HE might not have turned back the sea, but turn back the pages of history exactly 1,000 years ago, and King Canute was doing a good turn by creating a church parish which is about to see a major restoration project come to fruition.
The team behind the bells renovation at St Peter’s Church in Newnham has discovered from church documents that Canute was responsible for the first vicar of Newnham in 1018, exactly a millennium ago, who was paid the princely sum of 24 shillings a year.
St Peter’s Bells Restoration Committee spokesman Andy Vivian said: “When Canute gave the manor of Newnham to the monks of Pershore Abbey he made it a condition that the monks provide a priest for the village.
“His appointment was in 1018, meaning that this year 2018 is the millennium of the ecclesiastical parish of Newnham.
“This overlooked anniversary came to light as Paul Manning, a Newnham-based designer, was creating an exhibition about the bells restoration project to go into the church.”
However, plans to combine the rededication of the bells with a millennium service have been hit by “an unforeseen problem” with the casting of the new treble (top) bell at a foundry in Holland.
“In the casting of any bell there is always a chance that the result is not perfect,” said Andy. “The Royal Eijsbouts Foundry near Eindhoven was tasked with casting three replacement bells for us and the other two came out well.
“The foundry is now recasting the treble and later this week all three bells should be on their way to Bridport, in Dorset, home of Nicholson Engineering, our appointed bell hangers.
“The cleaning and recoating of our bell frame and all the bell hammers is complete, and Nicholson’s staff will be reassembling the frame at the works ready to carry out a stability test once the full set of eight bells is available.
“But it could be as late as the middle of November before they can begin reinstalling the bells, four weeks later than originally planned and that would take the finish date to the middle of December. Given the proximity to Christmas, the rededication service may now need to take place in the New Year.”
The eight bells haven’t been rung for 25 years because the bell fittings were damaged and worn, the cast iron bell frame corroded and unstable, and the belfry floor rotten.
An appeal to restore them has so far raised £155,000, and volunteers helped take them down in July for the first time in 124 years.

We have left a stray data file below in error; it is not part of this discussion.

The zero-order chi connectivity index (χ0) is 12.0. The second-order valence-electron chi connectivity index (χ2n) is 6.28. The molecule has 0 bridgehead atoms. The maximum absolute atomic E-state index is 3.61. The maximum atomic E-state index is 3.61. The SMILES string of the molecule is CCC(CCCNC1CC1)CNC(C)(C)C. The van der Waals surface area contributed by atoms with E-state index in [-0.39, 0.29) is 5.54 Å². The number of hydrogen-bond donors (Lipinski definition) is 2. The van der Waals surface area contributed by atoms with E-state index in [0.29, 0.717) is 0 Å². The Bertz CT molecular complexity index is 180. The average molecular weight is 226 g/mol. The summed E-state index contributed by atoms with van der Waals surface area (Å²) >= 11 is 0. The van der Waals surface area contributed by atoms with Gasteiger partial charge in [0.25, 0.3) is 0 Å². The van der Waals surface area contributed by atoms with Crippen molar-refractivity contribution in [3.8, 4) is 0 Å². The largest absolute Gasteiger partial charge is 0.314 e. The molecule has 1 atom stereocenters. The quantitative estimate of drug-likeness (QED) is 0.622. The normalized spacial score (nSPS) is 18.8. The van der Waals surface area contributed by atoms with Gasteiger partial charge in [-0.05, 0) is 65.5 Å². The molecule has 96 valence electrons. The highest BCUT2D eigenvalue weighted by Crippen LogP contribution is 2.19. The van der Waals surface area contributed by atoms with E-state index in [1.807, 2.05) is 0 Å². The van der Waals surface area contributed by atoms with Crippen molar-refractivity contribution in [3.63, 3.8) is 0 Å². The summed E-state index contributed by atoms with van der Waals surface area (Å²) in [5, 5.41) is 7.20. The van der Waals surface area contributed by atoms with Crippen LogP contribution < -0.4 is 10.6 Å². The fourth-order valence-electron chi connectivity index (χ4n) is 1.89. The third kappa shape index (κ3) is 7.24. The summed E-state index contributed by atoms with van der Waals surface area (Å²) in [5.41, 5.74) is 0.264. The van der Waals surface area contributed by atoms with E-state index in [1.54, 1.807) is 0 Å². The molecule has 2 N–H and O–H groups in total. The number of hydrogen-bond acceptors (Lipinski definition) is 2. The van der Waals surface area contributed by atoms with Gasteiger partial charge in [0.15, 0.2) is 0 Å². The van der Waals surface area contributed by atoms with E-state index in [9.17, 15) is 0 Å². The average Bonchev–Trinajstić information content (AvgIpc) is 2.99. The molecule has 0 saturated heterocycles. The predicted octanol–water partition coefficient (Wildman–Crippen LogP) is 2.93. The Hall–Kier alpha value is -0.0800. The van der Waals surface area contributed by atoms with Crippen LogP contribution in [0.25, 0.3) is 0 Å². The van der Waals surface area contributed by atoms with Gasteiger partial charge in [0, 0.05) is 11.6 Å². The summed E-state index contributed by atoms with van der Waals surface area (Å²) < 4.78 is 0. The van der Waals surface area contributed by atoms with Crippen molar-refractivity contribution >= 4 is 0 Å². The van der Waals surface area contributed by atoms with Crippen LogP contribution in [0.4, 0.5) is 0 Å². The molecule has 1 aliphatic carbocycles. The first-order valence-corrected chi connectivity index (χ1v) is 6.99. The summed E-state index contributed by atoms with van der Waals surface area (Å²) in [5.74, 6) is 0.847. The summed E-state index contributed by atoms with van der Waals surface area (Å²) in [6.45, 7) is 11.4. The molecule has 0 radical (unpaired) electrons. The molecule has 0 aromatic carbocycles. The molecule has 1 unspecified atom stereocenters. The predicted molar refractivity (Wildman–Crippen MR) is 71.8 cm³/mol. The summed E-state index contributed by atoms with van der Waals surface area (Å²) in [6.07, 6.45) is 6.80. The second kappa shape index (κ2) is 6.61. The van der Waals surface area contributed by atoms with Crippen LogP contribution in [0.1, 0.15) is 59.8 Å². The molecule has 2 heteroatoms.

Work is still continuing inside the church, where Fieldhouse Builders of Blakeney are installing a raised ringing floor in the tower.
“Access to the new floor will be via a minstrels’ gallery at the back of the nave,” added Andy.
“And to mark the 1000th anniversary of the parish, we’ve decided to put an inscription along the glass screen that will form the interior wall of the new floor which will read ‘Celebrating 1000 years of Newnham Parish, 1018-2018’.”
The new free exhibition in the church focusses on Newnham’s bells’ heritage, which stretches back to at least the early 1600s, including the mechanical carillon which plays a different tune each day of the week.
It has a timeline showing key milestones in the history of the church and its bells, plus a section on the art of bell ringing, including a model bell made by Steve Bowles.
To learn more about the project, you can read the latest St Peter’s Bells Restoration Committee newsletter which is being delivered to households in the parish and is online at newnhambells.wordpress.com.
New curate Rev Joe Knight also reveals how he spent his first week high in the bell tower helping to dismantle the eight bells.
Sponsors of the appeal fund include the Heritage Lottery Fund, the Gloucester and Bristol Diocesan Association of Church Bell Ringers, Gloucestershire Environmental Trust, Gloucestershire Historic Churches Trust, Garfield Weston Foundation, the Ironmongers Company and the family of the late Rev Barry and Eileen Trotter. A third of the sum has come from residents and friends
The church is open from 9am to 5pm. For more information, ring Andy Vivian on 01594 516528
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